Evangeline Lily and Michelle Pfeiffer, however, suffer the most here. Never have I seen such flat female characters in a superhero film since the mid-2000's of half-baked Marvel adaptation films. Hope Van Dyne is positioned as such a vital character in this film (Her character's name is IN THE TITLE), yet she feels completely jammed into a "Badass girl who kicks you" stereotype with little-to-no depth. For a character who we were "promised" would be vital to this film, I know very little about her beyond what I already knew from the first film.
Pfeiffer suffers just as much, as she too is treated as only the role of "Woman who must be rescued". We get no development of her character as they search for her, no characterization, no scene that at least gives us an idea of what she was like or what she did.
But what development we DO get is expressed through some truly awful sequences where the events of the first film are needlessly recapped, character backstories are flipped through and swatted-away just so the writers can say they included it, and take away any and all depth that could be explored with these characters.
Instead, everything is FLAT. And I think that word describes this film perfectly. "Flat".
"Flat" is what the characters are. "Flat" is the cinematography and lighting of the film that looks like any other cut-and-dry comedy film with no inventiveness or seeming effort to make this look creative.
And "Flat" is how the humor of this screenplay falls. For the thousands of swings this film takes at humor, it lands it about 20 times, and misses all the rest. The theater I was in was awkwardly quiet, simply because it was trying TOO HARD to be funny. The wit of the first film worked far better in that it didn't need to TRY to be funny.
Instead, we have Michael Pena and Paul Rudd's heist friends rambling in scenes that feel improved and landing no jokes whatsoever. Other than a few scenes that were indeed humorous and garnered a big laugh or two from the audience and myself...clearly, the audience wasn't feeling it.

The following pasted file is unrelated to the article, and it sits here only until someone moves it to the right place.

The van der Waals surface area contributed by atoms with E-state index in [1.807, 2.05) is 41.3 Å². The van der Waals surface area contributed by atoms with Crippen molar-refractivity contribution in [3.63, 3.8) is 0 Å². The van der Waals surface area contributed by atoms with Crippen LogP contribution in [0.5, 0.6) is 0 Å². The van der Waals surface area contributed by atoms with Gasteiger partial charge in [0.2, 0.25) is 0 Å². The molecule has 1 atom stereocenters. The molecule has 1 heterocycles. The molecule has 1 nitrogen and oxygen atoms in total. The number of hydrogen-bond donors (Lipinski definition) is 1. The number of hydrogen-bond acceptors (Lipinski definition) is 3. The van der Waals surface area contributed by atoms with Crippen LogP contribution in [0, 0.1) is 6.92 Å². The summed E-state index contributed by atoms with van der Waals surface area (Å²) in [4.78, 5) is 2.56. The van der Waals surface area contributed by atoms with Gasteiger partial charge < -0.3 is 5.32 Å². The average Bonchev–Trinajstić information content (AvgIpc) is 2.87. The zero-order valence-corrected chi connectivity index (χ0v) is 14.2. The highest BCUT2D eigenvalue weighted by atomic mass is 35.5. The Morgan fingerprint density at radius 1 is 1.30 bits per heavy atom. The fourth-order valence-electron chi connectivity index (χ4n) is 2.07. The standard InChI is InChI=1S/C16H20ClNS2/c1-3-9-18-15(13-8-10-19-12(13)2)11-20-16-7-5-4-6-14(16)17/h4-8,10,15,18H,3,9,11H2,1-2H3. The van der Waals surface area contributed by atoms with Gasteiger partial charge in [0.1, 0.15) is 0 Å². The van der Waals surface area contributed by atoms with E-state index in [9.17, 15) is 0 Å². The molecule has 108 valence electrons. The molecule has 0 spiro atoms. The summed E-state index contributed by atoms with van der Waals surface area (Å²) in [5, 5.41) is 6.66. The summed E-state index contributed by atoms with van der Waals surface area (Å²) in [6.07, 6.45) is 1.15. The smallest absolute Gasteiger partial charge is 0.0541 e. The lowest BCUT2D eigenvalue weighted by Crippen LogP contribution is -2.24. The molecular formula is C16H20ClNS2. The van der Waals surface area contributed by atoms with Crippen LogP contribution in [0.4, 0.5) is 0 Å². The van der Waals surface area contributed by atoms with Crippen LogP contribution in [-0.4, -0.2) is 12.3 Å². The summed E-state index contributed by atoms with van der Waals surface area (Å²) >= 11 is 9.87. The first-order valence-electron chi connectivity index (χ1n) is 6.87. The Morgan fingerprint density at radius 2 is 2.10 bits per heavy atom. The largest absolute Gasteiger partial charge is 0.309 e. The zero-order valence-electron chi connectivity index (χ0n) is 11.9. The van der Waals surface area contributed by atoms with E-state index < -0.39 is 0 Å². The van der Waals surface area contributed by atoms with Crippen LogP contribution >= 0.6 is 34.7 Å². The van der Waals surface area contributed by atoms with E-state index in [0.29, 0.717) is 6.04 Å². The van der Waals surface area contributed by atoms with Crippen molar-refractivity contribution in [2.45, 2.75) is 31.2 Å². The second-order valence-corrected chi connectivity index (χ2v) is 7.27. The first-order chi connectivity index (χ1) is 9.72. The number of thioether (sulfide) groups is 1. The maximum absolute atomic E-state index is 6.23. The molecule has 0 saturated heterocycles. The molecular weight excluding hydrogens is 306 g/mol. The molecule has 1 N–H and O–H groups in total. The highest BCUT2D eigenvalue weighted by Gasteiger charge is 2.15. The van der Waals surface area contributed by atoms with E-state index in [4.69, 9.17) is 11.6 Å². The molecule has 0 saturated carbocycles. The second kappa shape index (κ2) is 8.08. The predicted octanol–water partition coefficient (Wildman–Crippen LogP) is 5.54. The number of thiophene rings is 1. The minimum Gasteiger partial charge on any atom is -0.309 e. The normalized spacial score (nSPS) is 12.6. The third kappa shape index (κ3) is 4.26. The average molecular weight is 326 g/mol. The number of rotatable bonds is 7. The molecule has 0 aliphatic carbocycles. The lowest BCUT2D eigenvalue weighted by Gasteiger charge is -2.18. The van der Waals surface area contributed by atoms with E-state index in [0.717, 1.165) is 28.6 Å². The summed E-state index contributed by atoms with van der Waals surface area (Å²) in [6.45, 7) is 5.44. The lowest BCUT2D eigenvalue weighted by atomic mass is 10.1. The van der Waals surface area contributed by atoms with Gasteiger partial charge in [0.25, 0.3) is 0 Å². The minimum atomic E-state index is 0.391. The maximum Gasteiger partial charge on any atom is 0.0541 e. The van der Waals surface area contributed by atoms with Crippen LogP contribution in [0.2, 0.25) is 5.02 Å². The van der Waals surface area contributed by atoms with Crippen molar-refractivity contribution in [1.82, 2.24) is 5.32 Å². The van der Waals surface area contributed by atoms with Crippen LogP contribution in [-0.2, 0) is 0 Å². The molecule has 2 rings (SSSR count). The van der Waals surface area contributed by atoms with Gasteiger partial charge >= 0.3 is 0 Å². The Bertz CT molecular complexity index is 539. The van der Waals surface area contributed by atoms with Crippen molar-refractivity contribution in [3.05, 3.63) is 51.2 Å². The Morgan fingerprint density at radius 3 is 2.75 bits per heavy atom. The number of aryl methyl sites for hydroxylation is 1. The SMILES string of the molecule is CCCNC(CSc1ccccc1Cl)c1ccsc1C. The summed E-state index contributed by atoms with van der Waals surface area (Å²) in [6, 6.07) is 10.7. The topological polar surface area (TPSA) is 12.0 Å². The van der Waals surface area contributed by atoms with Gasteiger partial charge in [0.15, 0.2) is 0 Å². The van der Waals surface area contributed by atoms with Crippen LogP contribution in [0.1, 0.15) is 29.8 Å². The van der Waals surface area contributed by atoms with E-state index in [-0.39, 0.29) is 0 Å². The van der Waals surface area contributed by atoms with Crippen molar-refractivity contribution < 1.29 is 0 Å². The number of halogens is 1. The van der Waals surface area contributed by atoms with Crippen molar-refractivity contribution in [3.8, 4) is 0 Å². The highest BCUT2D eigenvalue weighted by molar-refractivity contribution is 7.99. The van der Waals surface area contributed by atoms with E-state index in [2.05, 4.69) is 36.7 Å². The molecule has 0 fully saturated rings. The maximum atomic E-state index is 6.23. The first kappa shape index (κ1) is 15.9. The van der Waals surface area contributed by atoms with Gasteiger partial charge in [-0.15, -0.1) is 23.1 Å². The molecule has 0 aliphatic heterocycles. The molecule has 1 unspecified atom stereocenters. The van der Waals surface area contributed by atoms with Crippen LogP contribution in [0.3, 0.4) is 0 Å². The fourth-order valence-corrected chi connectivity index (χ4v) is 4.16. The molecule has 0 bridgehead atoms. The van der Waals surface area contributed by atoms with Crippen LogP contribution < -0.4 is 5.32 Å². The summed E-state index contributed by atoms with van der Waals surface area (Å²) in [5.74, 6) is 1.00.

And neither was I.
In addition, the editing for this film incited a rare reaction of mine where I felt total whiplash in a jump from one scene to another. Quite literally, one transition from a scene to another was the most jarring and disjointed thing I've ever seen, and it left myself and my girlfriend audibly asking ourselves in our theatre seats if we just missed an entire scene. Not good at all.
All that considered...I didn't absolutely hate every aspect of this film. The action scenes where they play with size are still mildly interesting, although even they can't save this film as they lack the ambition and creativeness that the first had. Paul Rudd is entertaining enough as...Paul Rudd, and even a few scenes involving Michael Pena and his friends elicit a chuckle or two.
That said...I can't help but feel this film is an utter mess. A mess of mediocrity, poor editing, poor character writing, 2-3 action scenes that are nothing beyond "Serviceable", and attempts at humor that throws the entire buffet at you...but in the end, you only end up with empty calories.
And that's how I feel about this film. Empty.
...+1 whole point for that Tim Heidecker cameo, though...